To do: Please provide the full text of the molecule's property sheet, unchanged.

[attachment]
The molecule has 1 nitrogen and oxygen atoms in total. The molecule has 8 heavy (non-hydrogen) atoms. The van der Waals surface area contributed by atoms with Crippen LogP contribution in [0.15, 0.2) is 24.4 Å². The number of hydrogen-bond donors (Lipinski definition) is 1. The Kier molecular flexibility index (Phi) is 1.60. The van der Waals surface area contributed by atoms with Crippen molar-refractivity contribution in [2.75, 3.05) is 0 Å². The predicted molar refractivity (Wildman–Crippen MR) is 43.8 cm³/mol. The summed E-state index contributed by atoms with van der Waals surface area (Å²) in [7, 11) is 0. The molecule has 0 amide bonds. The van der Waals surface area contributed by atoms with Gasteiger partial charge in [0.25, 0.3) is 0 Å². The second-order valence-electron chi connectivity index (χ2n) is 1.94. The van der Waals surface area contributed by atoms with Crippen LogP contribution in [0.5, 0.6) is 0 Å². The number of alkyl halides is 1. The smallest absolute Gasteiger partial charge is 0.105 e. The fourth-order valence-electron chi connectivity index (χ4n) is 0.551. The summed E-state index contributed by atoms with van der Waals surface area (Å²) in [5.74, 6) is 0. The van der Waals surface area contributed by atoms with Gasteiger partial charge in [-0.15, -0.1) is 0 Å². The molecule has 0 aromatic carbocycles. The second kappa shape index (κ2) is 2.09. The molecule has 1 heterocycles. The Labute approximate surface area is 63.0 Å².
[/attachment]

The molecule has 1 nitrogen and oxygen atoms in total. The molecule has 8 heavy (non-hydrogen) atoms. The van der Waals surface area contributed by atoms with Crippen LogP contribution in [0.15, 0.2) is 24.4 Å². The number of hydrogen-bond donors (Lipinski definition) is 1. The Kier molecular flexibility index (Phi) is 1.60. The van der Waals surface area contributed by atoms with Crippen molar-refractivity contribution in [2.75, 3.05) is 0 Å². The predicted molar refractivity (Wildman–Crippen MR) is 43.8 cm³/mol. The summed E-state index contributed by atoms with van der Waals surface area (Å²) in [7, 11) is 0. The molecule has 0 amide bonds. The van der Waals surface area contributed by atoms with Gasteiger partial charge in [0.25, 0.3) is 0 Å². The second-order valence-electron chi connectivity index (χ2n) is 1.94. The van der Waals surface area contributed by atoms with Crippen LogP contribution in [0.5, 0.6) is 0 Å². The number of alkyl halides is 1. The smallest absolute Gasteiger partial charge is 0.105 e. The fourth-order valence-electron chi connectivity index (χ4n) is 0.551. The summed E-state index contributed by atoms with van der Waals surface area (Å²) in [5.74, 6) is 0. The van der Waals surface area contributed by atoms with Gasteiger partial charge in [-0.15, -0.1) is 0 Å². The molecule has 0 aromatic carbocycles. The second kappa shape index (κ2) is 2.09. The molecule has 1 heterocycles. The Labute approximate surface area is 63.0 Å².